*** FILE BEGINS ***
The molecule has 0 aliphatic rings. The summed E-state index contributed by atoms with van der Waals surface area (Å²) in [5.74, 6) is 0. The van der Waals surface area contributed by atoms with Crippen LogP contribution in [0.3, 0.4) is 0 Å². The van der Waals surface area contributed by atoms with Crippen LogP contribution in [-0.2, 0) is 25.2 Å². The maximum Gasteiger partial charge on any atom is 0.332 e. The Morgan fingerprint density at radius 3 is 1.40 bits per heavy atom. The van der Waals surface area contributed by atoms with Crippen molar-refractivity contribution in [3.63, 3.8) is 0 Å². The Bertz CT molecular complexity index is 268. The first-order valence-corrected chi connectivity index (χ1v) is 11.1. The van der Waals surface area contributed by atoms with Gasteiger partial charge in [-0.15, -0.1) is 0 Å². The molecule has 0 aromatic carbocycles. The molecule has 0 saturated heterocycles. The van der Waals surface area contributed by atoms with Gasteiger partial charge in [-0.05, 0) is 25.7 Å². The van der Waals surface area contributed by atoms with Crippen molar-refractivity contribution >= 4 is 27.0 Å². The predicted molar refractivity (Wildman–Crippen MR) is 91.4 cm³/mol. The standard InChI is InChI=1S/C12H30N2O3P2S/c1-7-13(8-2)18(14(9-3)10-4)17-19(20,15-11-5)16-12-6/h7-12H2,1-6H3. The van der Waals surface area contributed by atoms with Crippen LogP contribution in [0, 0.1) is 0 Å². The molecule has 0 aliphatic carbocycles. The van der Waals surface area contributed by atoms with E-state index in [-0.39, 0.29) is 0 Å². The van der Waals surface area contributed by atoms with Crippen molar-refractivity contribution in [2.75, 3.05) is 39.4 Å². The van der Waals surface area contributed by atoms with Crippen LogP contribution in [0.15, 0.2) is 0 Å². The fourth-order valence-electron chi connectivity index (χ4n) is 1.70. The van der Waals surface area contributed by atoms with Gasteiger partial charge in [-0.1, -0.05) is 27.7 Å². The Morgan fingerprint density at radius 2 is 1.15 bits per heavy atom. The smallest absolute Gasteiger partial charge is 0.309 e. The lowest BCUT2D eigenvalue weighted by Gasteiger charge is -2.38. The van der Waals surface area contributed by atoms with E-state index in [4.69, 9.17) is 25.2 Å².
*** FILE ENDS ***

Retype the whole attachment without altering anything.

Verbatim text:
The molecule has 0 aliphatic rings. The summed E-state index contributed by atoms with van der Waals surface area (Å²) in [5.74, 6) is 0. The van der Waals surface area contributed by atoms with Crippen LogP contribution in [0.3, 0.4) is 0 Å². The van der Waals surface area contributed by atoms with Crippen LogP contribution in [-0.2, 0) is 25.2 Å². The maximum Gasteiger partial charge on any atom is 0.332 e. The Morgan fingerprint density at radius 3 is 1.40 bits per heavy atom. The van der Waals surface area contributed by atoms with Crippen molar-refractivity contribution in [3.63, 3.8) is 0 Å². The Bertz CT molecular complexity index is 268. The first-order valence-corrected chi connectivity index (χ1v) is 11.1. The van der Waals surface area contributed by atoms with Gasteiger partial charge in [-0.15, -0.1) is 0 Å². The molecule has 0 aromatic carbocycles. The molecule has 0 saturated heterocycles. The van der Waals surface area contributed by atoms with Gasteiger partial charge in [-0.05, 0) is 25.7 Å². The van der Waals surface area contributed by atoms with Crippen molar-refractivity contribution >= 4 is 27.0 Å². The predicted molar refractivity (Wildman–Crippen MR) is 91.4 cm³/mol. The standard InChI is InChI=1S/C12H30N2O3P2S/c1-7-13(8-2)18(14(9-3)10-4)17-19(20,15-11-5)16-12-6/h7-12H2,1-6H3. The van der Waals surface area contributed by atoms with Crippen LogP contribution in [0, 0.1) is 0 Å². The molecule has 0 aliphatic carbocycles. The van der Waals surface area contributed by atoms with E-state index in [-0.39, 0.29) is 0 Å². The van der Waals surface area contributed by atoms with Crippen molar-refractivity contribution in [2.75, 3.05) is 39.4 Å². The van der Waals surface area contributed by atoms with Crippen LogP contribution in [0.15, 0.2) is 0 Å². The fourth-order valence-electron chi connectivity index (χ4n) is 1.70. The van der Waals surface area contributed by atoms with Gasteiger partial charge in [-0.1, -0.05) is 27.7 Å². The Morgan fingerprint density at radius 2 is 1.15 bits per heavy atom. The smallest absolute Gasteiger partial charge is 0.309 e. The lowest BCUT2D eigenvalue weighted by Gasteiger charge is -2.38. The van der Waals surface area contributed by atoms with E-state index in [4.69, 9.17) is 25.2 Å².